Alla Umanskiy
Alla Umanskiy

Ice skating as an adult has brought amazing joy

(photo credit Getty Images)
(photo credit Getty Images)

“I’m 42 years old,” I told a friend, “and I’ve found one of the biggest joys I’ve ever experienced just now!”  She nodded, “That’s wonderful!”

For as long as I can remember, I’ve dreamt of ice skating.  I’d imagine myself gracefully gliding across the ice as I drove in my car to pick up kids from school. I pictured myself doing fancy, energetic loops on the smooth surface to pumping music and audience applause, while I labored on presentations for work.  In the back of my mind, for a long time, there it was – ice skating, always ice skating.

I grew up in the former Soviet Union, where ice skating was a typical winter activity, so I knew how to do some basic skating.  However, I never pursued this hobby seriously, and after we moved to the United States (around 5th grade), I gave it up entirely in favor of other sports.  Yet it was always there, on ESPN occasionally, during the Olympics, at my local rink once in a while.

I’m not sure what exactly inspired me to jump into ice skating in the past year. Perhaps the effects of the pandemic – wanting to grab life and experience all it had to offer.  I have thought about taking lessons before, while my kids were learning how to skate when they were young, but I never really took it seriously. Until 3 months ago, when I found a coach and committed to weekly lessons. No turning back now.

I have always known that it is much easier to learn something as a child, and much more challenging to learn as an adult.  Certainly, it couldn’t be truer about learning to figure skate as a grown woman.  At every lesson, I feel awkward and uncoordinated, as I try to navigate the simple elements my coach is demonstrating for me. Again, and again, and again.  Her patience and optimism deserve much admiration, because I’m definitely not her quickest student.  Yet nonetheless, I try and try and try.  I practice the same simple move repeatedly, day after day, feeling elated when I get it and frustrated when I don’t. Quite often – I don’t.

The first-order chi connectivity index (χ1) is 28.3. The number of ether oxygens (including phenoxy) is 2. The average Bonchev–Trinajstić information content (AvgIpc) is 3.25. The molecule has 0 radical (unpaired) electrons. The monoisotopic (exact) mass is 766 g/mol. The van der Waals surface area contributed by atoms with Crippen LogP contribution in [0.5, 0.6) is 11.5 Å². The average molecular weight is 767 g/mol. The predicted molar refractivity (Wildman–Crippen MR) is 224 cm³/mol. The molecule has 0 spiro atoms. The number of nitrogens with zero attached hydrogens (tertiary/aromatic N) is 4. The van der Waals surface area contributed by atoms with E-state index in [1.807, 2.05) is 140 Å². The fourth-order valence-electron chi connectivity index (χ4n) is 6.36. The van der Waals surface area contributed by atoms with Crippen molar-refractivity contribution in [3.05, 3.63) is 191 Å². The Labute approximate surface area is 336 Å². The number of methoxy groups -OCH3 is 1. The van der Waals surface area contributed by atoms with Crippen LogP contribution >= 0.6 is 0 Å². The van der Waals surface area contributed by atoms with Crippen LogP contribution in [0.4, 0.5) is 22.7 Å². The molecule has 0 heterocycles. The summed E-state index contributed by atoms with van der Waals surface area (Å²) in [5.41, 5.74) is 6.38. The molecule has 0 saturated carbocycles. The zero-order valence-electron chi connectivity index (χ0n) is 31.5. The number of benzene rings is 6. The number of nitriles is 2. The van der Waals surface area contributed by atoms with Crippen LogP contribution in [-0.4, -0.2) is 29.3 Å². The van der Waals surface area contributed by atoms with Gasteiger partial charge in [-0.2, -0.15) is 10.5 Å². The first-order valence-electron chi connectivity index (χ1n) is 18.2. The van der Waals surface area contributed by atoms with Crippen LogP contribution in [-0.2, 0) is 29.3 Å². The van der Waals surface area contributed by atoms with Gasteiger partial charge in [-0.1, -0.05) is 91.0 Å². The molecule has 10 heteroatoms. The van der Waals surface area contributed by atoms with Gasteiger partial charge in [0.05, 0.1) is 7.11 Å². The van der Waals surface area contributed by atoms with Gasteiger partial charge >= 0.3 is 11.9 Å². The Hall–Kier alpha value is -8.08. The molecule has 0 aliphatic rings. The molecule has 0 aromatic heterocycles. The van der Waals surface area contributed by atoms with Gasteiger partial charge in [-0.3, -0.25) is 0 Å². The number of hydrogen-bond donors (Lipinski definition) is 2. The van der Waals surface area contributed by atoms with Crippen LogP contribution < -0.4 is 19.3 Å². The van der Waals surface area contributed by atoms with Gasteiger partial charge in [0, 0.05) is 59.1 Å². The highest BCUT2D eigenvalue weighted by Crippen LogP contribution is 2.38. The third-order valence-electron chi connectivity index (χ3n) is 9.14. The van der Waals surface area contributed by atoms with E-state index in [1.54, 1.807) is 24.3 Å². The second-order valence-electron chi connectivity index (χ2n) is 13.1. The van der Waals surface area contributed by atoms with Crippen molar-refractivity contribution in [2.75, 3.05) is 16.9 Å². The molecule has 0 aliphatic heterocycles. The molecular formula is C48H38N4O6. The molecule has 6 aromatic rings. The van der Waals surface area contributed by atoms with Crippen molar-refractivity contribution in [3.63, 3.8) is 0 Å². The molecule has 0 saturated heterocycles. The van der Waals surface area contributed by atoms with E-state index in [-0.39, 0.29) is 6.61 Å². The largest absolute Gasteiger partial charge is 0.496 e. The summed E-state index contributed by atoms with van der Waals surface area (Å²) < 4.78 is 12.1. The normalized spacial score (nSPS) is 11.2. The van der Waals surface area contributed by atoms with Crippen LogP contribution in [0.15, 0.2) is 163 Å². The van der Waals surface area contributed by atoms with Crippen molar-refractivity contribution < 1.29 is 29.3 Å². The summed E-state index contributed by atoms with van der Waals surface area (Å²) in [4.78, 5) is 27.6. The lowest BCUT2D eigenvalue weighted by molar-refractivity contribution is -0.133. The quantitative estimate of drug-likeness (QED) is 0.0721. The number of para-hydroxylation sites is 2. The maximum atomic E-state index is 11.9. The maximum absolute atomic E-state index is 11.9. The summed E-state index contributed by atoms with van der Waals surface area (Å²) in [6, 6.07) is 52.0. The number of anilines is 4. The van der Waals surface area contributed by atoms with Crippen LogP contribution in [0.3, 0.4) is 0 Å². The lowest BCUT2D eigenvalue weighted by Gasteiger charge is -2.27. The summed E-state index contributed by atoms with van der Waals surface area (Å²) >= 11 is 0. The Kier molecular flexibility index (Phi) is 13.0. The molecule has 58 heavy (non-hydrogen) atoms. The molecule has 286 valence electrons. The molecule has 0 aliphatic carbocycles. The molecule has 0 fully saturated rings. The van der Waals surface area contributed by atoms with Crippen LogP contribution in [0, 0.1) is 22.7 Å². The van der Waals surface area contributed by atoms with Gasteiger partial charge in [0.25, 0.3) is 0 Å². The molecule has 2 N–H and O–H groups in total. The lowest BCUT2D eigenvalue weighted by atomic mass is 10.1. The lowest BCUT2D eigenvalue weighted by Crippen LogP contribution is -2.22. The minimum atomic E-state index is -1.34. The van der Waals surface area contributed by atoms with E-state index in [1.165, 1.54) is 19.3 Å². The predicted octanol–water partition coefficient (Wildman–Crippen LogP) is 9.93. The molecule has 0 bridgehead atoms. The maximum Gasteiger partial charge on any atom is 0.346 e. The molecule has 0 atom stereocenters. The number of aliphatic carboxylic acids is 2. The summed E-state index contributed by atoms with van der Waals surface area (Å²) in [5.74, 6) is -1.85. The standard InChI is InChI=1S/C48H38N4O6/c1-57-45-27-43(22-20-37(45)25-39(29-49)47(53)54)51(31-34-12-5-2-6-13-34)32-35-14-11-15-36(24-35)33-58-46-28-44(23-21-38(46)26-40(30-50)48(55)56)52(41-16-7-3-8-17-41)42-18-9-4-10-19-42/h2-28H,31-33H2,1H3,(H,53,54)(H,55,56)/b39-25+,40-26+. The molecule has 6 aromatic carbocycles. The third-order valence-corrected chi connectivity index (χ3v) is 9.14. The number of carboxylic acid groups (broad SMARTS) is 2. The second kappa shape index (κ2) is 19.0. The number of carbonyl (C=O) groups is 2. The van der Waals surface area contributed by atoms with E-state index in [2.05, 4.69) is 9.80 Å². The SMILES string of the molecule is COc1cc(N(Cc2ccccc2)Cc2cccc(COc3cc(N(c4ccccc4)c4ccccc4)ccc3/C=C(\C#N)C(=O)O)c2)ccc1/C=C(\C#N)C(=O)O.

While I train, I glance around the ice, observing all the skaters who are there to do what I do.  Some are young girls, ages from 3 to 18, graceful and beautiful, gliding effortlessly, as if they were born doing this. Others are older, closer to my age, men and women alike, perfecting their art and absorbed in their own routines to their own music in their headphones.  I wonder sometimes what led them all here, to this ice, at this point in their lives. How did they discover ice skating? What do they feel when they step on the ice every day for the first time?

What I feel is absolute joy.  It’s hard to describe this sensation with any other words, and it’s difficult to believe that joy can be so simple. But as I step out on the ice, placing my used skate blades carefully at first, then more confidently, the bliss is palpable. It’s been decades since I’ve experienced such a profound sense of happiness from an activity.  I’ve dabbled and continue to partake in various sports, including running and tennis. In the past, I’ve tried yoga, swimming, Pilates, and other pastimes middle-aged suburban women often flock to.  All of them were nice. None of them brought me the kind of euphoria I experience when I skate, awkwardly, clumsily, yet with passion.

Feeling this pleasure has brought unexpected benefits to my family as well.  My daughters, seeing how thrilled I am about skating, have also expressed the desire to get into it.  Furthermore, it’s valuable for children to see their parents fully experiencing life, enjoying activities that bring happiness, and doing something for themselves that has nothing to do with parenting at all.  Several times per week, my daughters and husband get to see me grab my skates and drive away to our local rink to do this thing that’s just about me.  There’s hardly a better gift I can give myself and a better lesson I can offer my children than the lesson that you have to find something that makes you come alive and then go after it as if nothing else matters. Because nothing else does.

About the Author
Alla Umanskiy is a writer, Jewish mother, wife, an amateur runner, and a mediocre figure skater, living, working, and raising a family in the Atlanta area. Alla holds an undergraduate degree in Journalism from Georgia State University and a graduate degree in Professional Writing from Kennesaw State University. She's been published in various local and national publications, and recently finished translating a book from Russian to English.
Comments